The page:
In addition, if the health facility engages in activities that may generate pollutants, such as printing or photographic processes, it’s advisable to have exhaust ventilation. Pollutants or smells generated in the hospital may enter the facility ventilation system and cause issues for the patients and staff in the building.
14. Use Air Quality Monitoring Systems
Air monitoring systems help keep track of common hospital pollutants, such as nitrous oxide, carbon dioxide, and volatile organic compounds. This can offer staff better information about indoor air quality conditions, and they can know which systems are most effective. They can also take advantage of the latest technology like Internet of Things (IoT) sensors to give more frequent updates or better coverage of the health facility’s air quality.
15. Train the Staff on Air Pollution
In-house air pollution control personnel should be trained on things such as:
- When to call for maintenance, including filter changes
- How to monitor airflow and read pressure
- How to use hospital tools and equipment properly
- When to use containment tools
Education is an ongoing need, so ensure that employees receive continuous training on operating and maintaining the system they use. Instead of assuming the training is 100% effective, monitor how well they are doing. You can even call the hospital equipment manufacturer to come in and offer training, pointers, and updates.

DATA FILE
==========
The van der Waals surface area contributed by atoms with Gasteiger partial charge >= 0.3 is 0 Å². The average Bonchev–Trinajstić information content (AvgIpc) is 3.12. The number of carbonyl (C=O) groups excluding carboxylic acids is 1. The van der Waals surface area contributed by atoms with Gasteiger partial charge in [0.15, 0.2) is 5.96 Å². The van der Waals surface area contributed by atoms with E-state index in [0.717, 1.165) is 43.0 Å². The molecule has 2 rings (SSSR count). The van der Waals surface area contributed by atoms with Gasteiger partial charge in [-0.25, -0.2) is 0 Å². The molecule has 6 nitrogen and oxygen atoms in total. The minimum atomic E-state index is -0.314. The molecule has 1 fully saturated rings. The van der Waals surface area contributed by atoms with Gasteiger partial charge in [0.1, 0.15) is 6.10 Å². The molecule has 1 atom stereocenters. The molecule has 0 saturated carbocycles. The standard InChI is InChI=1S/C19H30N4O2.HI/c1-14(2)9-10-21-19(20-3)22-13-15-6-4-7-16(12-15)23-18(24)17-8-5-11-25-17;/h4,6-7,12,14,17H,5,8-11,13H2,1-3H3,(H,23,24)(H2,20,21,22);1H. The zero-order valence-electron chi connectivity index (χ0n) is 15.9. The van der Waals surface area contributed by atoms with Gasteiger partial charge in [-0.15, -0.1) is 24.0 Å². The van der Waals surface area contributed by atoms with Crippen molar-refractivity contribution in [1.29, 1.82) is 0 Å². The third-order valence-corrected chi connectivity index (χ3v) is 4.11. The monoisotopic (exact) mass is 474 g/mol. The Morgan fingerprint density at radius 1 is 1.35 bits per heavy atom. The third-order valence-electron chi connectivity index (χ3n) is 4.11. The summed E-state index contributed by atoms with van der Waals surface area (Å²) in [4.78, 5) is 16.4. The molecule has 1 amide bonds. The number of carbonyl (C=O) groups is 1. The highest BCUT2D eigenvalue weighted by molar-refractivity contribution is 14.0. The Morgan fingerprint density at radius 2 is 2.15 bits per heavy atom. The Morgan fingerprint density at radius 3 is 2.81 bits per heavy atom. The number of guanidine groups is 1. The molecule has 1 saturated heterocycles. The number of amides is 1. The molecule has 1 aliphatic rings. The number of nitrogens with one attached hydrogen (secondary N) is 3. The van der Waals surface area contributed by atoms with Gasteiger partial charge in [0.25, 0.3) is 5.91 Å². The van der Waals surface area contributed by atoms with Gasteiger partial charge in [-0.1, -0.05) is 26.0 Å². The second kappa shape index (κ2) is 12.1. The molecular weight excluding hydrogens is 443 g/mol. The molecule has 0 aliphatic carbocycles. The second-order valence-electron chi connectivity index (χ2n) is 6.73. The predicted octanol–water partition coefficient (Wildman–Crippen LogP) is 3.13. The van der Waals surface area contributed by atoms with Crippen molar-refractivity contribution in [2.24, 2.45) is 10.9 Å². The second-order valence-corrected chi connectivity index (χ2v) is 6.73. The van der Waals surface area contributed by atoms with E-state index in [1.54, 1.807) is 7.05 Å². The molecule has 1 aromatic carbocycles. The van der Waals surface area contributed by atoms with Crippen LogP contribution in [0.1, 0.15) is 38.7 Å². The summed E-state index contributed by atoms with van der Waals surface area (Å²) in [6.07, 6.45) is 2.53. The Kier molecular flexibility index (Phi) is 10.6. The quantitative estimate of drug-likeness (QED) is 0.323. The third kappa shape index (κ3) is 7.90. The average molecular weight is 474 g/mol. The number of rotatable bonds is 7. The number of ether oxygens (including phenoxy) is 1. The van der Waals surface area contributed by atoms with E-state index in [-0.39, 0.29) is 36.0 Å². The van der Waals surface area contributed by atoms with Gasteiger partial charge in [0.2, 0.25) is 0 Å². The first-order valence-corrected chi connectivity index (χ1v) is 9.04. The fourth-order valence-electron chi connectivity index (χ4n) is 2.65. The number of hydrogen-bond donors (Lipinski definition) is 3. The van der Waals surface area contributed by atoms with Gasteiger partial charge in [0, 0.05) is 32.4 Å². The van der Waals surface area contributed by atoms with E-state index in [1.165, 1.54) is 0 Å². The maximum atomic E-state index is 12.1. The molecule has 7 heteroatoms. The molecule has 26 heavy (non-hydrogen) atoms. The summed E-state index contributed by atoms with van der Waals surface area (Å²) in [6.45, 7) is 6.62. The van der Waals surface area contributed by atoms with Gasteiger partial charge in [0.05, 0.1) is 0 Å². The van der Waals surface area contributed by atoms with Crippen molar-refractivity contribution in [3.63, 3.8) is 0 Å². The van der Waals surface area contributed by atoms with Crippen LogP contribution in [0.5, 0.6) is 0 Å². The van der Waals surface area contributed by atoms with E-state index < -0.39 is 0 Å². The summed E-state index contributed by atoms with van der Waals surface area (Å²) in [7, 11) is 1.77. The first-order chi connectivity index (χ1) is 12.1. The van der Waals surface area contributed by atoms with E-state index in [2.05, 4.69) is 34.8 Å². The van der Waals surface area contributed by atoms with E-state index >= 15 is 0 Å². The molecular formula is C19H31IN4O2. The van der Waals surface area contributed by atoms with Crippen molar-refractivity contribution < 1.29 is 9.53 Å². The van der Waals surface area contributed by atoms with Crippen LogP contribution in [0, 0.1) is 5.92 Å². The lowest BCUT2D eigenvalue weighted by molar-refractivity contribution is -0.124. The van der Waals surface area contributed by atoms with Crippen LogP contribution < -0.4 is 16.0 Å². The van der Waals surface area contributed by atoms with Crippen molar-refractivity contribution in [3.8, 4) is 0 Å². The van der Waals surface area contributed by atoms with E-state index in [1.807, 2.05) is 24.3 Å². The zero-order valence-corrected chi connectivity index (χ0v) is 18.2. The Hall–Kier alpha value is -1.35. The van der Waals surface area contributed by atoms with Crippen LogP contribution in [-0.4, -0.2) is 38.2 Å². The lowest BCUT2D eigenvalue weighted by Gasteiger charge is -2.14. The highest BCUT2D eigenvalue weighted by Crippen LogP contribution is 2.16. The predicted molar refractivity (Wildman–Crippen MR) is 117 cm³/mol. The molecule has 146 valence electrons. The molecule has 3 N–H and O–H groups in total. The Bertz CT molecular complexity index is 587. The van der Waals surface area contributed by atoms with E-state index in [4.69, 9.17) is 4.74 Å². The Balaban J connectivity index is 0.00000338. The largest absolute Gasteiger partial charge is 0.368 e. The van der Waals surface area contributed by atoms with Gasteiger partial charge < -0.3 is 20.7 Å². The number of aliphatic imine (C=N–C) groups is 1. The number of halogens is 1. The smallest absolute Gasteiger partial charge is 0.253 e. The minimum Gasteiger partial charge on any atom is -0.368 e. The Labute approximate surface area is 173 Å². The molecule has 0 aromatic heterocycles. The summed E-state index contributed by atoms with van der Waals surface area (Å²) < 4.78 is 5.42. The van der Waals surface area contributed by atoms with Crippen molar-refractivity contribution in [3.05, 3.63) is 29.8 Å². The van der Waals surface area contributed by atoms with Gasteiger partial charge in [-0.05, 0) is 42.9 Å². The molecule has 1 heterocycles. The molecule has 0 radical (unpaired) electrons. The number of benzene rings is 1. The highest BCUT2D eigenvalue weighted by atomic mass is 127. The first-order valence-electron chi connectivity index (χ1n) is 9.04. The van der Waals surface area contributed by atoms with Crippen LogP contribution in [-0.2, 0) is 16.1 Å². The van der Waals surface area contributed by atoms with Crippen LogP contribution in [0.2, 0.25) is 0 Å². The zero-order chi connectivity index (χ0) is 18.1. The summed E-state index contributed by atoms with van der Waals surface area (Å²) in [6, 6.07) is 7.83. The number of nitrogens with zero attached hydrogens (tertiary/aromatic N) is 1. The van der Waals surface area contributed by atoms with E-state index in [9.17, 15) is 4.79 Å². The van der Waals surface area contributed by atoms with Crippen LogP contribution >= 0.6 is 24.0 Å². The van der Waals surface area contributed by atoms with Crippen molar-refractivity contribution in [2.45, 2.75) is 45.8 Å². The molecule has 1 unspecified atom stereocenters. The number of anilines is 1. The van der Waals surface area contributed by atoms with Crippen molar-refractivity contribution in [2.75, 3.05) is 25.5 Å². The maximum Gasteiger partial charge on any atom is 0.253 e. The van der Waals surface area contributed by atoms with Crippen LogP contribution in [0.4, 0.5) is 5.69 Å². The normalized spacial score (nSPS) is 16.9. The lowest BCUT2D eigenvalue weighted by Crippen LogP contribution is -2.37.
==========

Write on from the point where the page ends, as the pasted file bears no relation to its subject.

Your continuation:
16. Get Over Body Odor
Most people don’t consider body odor an air pollutant, but it is. It is a biological contaminant, and the sweat smell or scent from strong perfumes can easily reduce the air quality of a health facility.
In addition, most fragrance ingredients are sensitizers and respiratory irritants, which can aggravate sinus or trigger asthma. As such, it is recommended to issue a warning that discourages the use of strong perfumes or body lotion while a nurse or a doctor is in the office or attending to a patient.
Maintaining clean air is essential in increasing a health facility’s efficiency and enhancing the patients’ and employees’ health and safety. Assessing air quality is critical, but there is much more than getting back some test results. If you notice any air contamination problem in the facility, consult experts to apply the right air quality solutions. In addition, use continuous monitoring to manage your indoor environment proactively rather than reactively.